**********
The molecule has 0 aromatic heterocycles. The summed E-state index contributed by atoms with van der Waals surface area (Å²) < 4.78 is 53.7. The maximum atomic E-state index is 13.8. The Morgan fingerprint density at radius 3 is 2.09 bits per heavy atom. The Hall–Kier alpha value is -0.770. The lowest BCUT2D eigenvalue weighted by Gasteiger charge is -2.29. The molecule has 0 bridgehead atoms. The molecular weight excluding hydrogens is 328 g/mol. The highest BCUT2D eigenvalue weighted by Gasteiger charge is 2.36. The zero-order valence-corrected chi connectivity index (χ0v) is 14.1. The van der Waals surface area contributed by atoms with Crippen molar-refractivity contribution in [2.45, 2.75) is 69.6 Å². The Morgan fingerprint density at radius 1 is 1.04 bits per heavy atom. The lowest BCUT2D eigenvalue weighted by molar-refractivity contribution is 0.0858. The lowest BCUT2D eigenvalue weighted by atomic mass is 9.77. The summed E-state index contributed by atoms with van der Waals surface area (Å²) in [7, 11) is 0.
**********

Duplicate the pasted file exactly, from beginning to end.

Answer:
The molecule has 0 aromatic heterocycles. The summed E-state index contributed by atoms with van der Waals surface area (Å²) < 4.78 is 53.7. The maximum atomic E-state index is 13.8. The Morgan fingerprint density at radius 3 is 2.09 bits per heavy atom. The Hall–Kier alpha value is -0.770. The lowest BCUT2D eigenvalue weighted by Gasteiger charge is -2.29. The molecule has 0 bridgehead atoms. The molecular weight excluding hydrogens is 328 g/mol. The highest BCUT2D eigenvalue weighted by Gasteiger charge is 2.36. The zero-order valence-corrected chi connectivity index (χ0v) is 14.1. The van der Waals surface area contributed by atoms with Crippen molar-refractivity contribution in [2.45, 2.75) is 69.6 Å². The Morgan fingerprint density at radius 1 is 1.04 bits per heavy atom. The lowest BCUT2D eigenvalue weighted by molar-refractivity contribution is 0.0858. The lowest BCUT2D eigenvalue weighted by atomic mass is 9.77. The summed E-state index contributed by atoms with van der Waals surface area (Å²) in [7, 11) is 0.